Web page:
|A Rolls-Royce Silver Ghost? Reposted from secretoscuba.cultureforum.net|
Could it be the same Rolls-Royce now on display in the Depósito del Automóvil just a few blocks south of the cathedral?
Certainly, there are differences. The car in the square has low-mounted, drum-shaped headlamps. The depository car's lamps are higher and cone-shaped. One car has louvred engine side covers; the other does not. Still, such items could have been changed over the years.
Closer examination, however, leads me to suspect the Rolls above is a late model from the 1906-to-1926 Silver Ghost series. (And, perhaps a Pall Mall Tourer from the Springfield, Massachusetts, factory operated by Rolls-Royce from 1921 to 1931 – though given the variations between bodies supplied by the various coachbuilders working with Rolls-Royce in that era, such precise identifications may be better left to the experts.)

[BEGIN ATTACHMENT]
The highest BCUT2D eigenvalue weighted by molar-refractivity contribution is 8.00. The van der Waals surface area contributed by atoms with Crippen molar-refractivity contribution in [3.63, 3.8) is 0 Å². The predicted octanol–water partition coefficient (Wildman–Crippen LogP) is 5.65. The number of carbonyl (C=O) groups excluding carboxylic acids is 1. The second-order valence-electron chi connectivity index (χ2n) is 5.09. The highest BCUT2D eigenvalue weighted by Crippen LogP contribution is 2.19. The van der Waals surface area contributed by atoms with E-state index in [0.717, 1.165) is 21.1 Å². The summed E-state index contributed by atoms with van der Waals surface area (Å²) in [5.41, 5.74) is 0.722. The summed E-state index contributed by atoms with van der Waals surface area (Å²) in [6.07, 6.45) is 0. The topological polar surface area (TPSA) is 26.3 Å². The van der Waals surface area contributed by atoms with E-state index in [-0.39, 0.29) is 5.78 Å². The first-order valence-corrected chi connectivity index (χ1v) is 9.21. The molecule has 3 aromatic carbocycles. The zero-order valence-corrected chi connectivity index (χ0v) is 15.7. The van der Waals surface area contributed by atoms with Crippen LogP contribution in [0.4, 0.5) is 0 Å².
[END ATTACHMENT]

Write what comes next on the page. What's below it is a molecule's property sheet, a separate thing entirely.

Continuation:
The depository Rolls, said to have been abandoned in Cuba by a fleeing owner after the revolution, has been identified, by experts, as a 1926 New Phantom (also called the Phantom I) from the series that followed the Silver Ghost. Its coachwork has been recognized as the handiwork of Letourneur and Marchand of Paris.
This means the cathedral car, photographed with its crew of uniformed servants, is not the car at the depository.
It also means that somewhere on the island, a grand Rolls-Royce Silver Ghost may yet exist as one more relic from Cuba's rich past.
|The pride of Havana's Depósito del Automóvil.|